# Theoretical Framework for Determination of Linear Structures in Multidimensional Geodynamic Data Arrays

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## Abstract

**:**

## 1. Introduction

## 2. Review

## 3. Materials and Methods

#### 3.1. Discrete Perfect Sets

**Definition**

**1.**

**Statment**

**1.**

**Definition**

**2.**

**Statment**

**2.**

**Consequence**

**1.**

**Statement**

**3.**

**Remark**

**1.**

**Definition**

**3.**

**Statement**

**4.**

- 1.
- If$A\subseteq B$, then$A\left(\alpha \right)\subseteq B\left(\alpha \right)$.
- 2.
- If P, Q densities on X and${P}_{A}\left(x\right)\le {Q}_{A}\left(x\right)\phantom{\rule{4pt}{0ex}}\forall x\in X,A\subseteq B$, then${A}_{P}\left(\alpha \right)\le {A}_{Q}\left(\alpha \right)$.
- 3.
- If$\alpha <\beta $, then$A\left(\beta \right)\subseteq A\left(\alpha \right)$.
- 4.
- If$A\subseteq X\subset Y$and measure P are set to Y, then$A\left(\alpha \right|X)\subseteq A(\alpha \left|Y\right)$.

#### 3.2. Complete $\mathbb{DPS}$: Scheme and Algorithms

**Definition**

**4.**

**Remark**

**2.**

- increasing$${A}^{n}\uparrow {A}^{\infty}\leftrightarrow A\subset {A}^{1}\subset \dots ={A}^{\infty}$$
- and decreasing$${A}^{\infty}\downarrow A\left(\alpha \right)\leftrightarrow {A}^{\infty}\supset {A}^{2\infty}\supset \dots =A\left(\alpha \right)$$

#### 3.3. Simple DPS: Scheme and Algorithms

**Remark**

**3.**

**Definition**

**5.**

**Statement**

**5.**

#### 3.3.1. Topological Retreat

**Statement**

**6.**

**Definition**

**6.**

#### 3.3.2. Parameter Selection: Localization Radius r

#### 3.3.3. Parameter Selection: Density Level α

#### 3.3.4. Quality Criterion

#### 3.4. Density

**Definition**

**7.**

**Statement**

**7.**

- 1.
- If P and Q are densities on X and$R=R({y}_{1},{y}_{2}):[-1,1]\times [-1,1]\to [-1,1]$nondecreasing mapping, then superposition$$R{(P,Q)}_{A}\left(x\right)=R({P}_{A}\left(x\right),{Q}_{A}\left(x\right))$$
- 2.
- If ¬ fuzzy negation on$[-1,1]$, then the superposition$$\neg {P}_{A}\left(x\right)=\neg \left({P}_{\overline{A}}\left(x\right)\right)$$
- 3.
- If n is a fuzzy comparison on${\mathbb{R}}^{+}$, then the superposition$$C{(P,Q)}_{A}\left(x\right)=n({Q}_{\overline{A}}\left(x\right),{P}_{A}\left(x\right))$$

**Consequence**

**2.**

- 1.
- R-connection P and$\neg P$will be the density on X$$R{(P,\neg P)}_{A}\left(x\right)=R({P}_{A}\left(x\right),\neg {P}_{A}\left(x\right))$$
- 2.
- If ⊤ (⊥, ${M}_{p}$) is t-norm (t-co-norm, generalized averaging operator) [7], then superpositions $\top ({P}_{A}\left(x\right),{Q}_{A}\left(x\right))$, $\perp ({P}_{A}\left(x\right),{Q}_{A}\left(x\right))$, ${M}_{p}({P}_{A}\left(x\right),{Q}_{A}\left(x\right))$ will be densities on X.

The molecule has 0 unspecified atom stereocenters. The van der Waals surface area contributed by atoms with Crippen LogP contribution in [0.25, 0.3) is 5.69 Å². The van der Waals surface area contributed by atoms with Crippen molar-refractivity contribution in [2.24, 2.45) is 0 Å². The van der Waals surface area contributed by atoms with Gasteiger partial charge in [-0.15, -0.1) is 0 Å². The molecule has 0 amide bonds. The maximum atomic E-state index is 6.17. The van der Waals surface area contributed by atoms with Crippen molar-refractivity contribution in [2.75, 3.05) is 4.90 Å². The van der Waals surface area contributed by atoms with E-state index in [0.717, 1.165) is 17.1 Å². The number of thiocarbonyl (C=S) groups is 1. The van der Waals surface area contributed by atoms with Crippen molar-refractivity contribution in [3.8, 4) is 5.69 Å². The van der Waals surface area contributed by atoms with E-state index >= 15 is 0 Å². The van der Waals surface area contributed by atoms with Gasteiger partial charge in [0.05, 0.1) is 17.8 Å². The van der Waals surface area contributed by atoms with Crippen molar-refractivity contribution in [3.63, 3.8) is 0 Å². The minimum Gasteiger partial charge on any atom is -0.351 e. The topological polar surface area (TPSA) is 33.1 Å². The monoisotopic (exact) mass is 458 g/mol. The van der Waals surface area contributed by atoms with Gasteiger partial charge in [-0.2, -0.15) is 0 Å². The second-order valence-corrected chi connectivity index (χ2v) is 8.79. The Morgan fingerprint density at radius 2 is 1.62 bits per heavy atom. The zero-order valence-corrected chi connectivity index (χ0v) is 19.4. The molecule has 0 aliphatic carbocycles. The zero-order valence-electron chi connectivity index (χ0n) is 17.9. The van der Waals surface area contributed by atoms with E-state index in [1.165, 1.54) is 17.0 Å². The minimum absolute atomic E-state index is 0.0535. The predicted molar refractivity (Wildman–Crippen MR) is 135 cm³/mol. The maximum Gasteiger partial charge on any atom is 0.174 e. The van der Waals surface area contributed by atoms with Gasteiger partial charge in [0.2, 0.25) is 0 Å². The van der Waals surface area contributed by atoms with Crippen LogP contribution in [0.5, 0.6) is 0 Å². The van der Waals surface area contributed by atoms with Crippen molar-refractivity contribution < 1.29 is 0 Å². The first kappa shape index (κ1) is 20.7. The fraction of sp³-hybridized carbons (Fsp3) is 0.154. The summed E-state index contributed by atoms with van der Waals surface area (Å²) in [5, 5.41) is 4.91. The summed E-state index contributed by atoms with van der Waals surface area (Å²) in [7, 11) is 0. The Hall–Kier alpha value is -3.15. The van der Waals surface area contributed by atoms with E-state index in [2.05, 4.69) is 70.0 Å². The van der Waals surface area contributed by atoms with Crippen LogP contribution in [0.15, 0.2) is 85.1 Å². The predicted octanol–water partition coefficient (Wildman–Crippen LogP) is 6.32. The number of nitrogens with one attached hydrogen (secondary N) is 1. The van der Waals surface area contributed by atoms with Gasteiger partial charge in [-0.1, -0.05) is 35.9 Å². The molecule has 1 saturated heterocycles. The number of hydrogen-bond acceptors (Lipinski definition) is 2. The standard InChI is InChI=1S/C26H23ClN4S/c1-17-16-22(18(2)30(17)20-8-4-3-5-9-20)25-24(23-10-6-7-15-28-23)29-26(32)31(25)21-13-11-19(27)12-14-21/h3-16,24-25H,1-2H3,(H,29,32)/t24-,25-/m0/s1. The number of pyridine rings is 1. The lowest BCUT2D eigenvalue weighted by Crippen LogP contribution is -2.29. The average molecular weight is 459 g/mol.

- 3.
- If$\lambda \in [0,1]$, then$\lambda $-connection$\lambda {P}_{A}\left(x\right)+(1-\lambda ){Q}_{A}\left(x\right)$will be density on X.
- 4.
- A “fuzzy comparison”$CP$will be the density on X:$$C{P}_{A}\left(x\right)=C{(P,P)}_{A}\left(x\right)=n({P}_{\overline{A}}\left(x\right),{P}_{A}\left(x\right))$$

#### 3.4.1. The Logical Densities Calculus

**Remark**

**4.**

**Example**

**1.**

- 1.
- Scheme$\neg DPS:P\to DPS(\neg P)$
- 2.
- Scheme$CDPS:P\to DPS\left(CP\right)$
- 3.
- Scheme$(\lambda ,1-\lambda )DPS:P\to DPS(\lambda P+(1-\lambda )\neg P)$

**Remark**

**5.**

## 4. Results

#### 4.1. SDPS Algorithm

**Example**

**2.**

**Example**

**3.**

**Example**

**4.**

**Example**

**5.**

**Example**

**6.**

#### 4.2. MDPS Algorithm

**Example**

**7.**

- 1.
- Suppose that X is a uniform finite grid. The nodes at the edge X have a lower density S than the central nodes, although space X looks equally homogenous in both cases.
- 2.
- If in a full-sphere${D}_{A}(x,r)$all points other than x, are concentrated on the circle${C}_{A}(x,r)$and there are many of them, then the density${S}_{A}\left(x\right)$is significant, regardless ther-isolation x.

**Remark**

**6.**

#### 4.3. FDPS Algorithm

**Remark**

**7.**

**Example**

**9.**

#### 4.4. GDPS Gluing: Scheme and Algorithms

**Task**

**1.**

- as a schema if we are talking about a dependency given above;
- as the GDPS algorithm when it comes to the operation of the DPS scheme (Definition 6–Section 3.3.3) on density $G\left(P\right)$ with parameter $\gamma $: $\mathrm{GDPS}=\mathrm{DPS}(G,\gamma )$. Its $\mathrm{GDPS}\left(Y\right)$ result solves problem Task 1 by “gluing” local data ${U}_{\alpha}$ in a certain way. This explains the name of the algorithm (gluing).

#### 4.5. LDPS Algorithm

#### 4.5.1. Initial Data and Designations

- $xOy$—fixed orthogonal coordinate system on $\Pi $,
- ${x}_{\phi}{O}^{*}{y}_{\phi}$—loose orthogonal coordinate system on $\Pi $, obtained by moving coordinate origin O to point ${O}^{*}=({x}^{*},{y}^{*})$ and turning the axes ${x}_{\phi},{y}_{\phi}$ by the angle $\phi \in [0,\pi ]$,
- Relation of coordinates$$\begin{array}{c}{x}_{\phi}=\phantom{\rule{4pt}{0ex}}\phantom{\rule{4pt}{0ex}}cos\phi (x-{x}^{*})+sin\phi (y-{y}^{*})\hfill \\ {y}_{\phi}=-sin\phi (x-{x}^{*})+cos\phi (y-{y}^{*})\hfill \end{array},$$
- Q is a finite-state array in $\Pi $: $Q=\left\{q\right\}=\left(\right)open="\{"\; close="\}">{q}_{i}{|}_{i=1}^{N}$,
- $\mathfrak{L}$—the property of local linearity in Q.

#### 4.5.2. Quantification $\mathfrak{L}$

#### 4.5.3. Search for Global Linear Structures

- the first of them with the selected parameters of local linearity r and h constructs its quantification ${L}_{Q}\left(q\right|r,h)$ at each point q of space Q, and the best corridor ${K}_{Q}\left(q\right|r,h)$, where the estimate ${L}_{Q}\left(q\right|r,h)$ is reached;
- the second stage includes constructing the basis for application of the GDPS scheme, namely coverage ${U}_{\alpha}\left(L\right)=\{{K}_{Q}\left(q\right|r,h):{L}_{Q}\left(q\right|r,h)\ge \alpha \}$ for a given level of local linearity $\alpha $;
- the third stage is GDPS scheme working on ${U}_{\alpha}\left(L\right)$ data. Its result will represent linear structures in Q. On space$$Y=Supp{U}_{\alpha}\left(L\right)=\{q\in Q:{L}_{Q}\left(q\right|r,h)\ge \alpha \}$$$${G}_{B}\left(y\right)=\frac{|{D}_{B}(y,r)\cap {K}_{Q}\left(q\right|r,h)|}{|{K}_{Q}\left(q\right|r,h)|}.$$
- the fourth stage is their filtering by solidity using the MDPS algorithm with a level of $\epsilon $.

**Example**

**10.**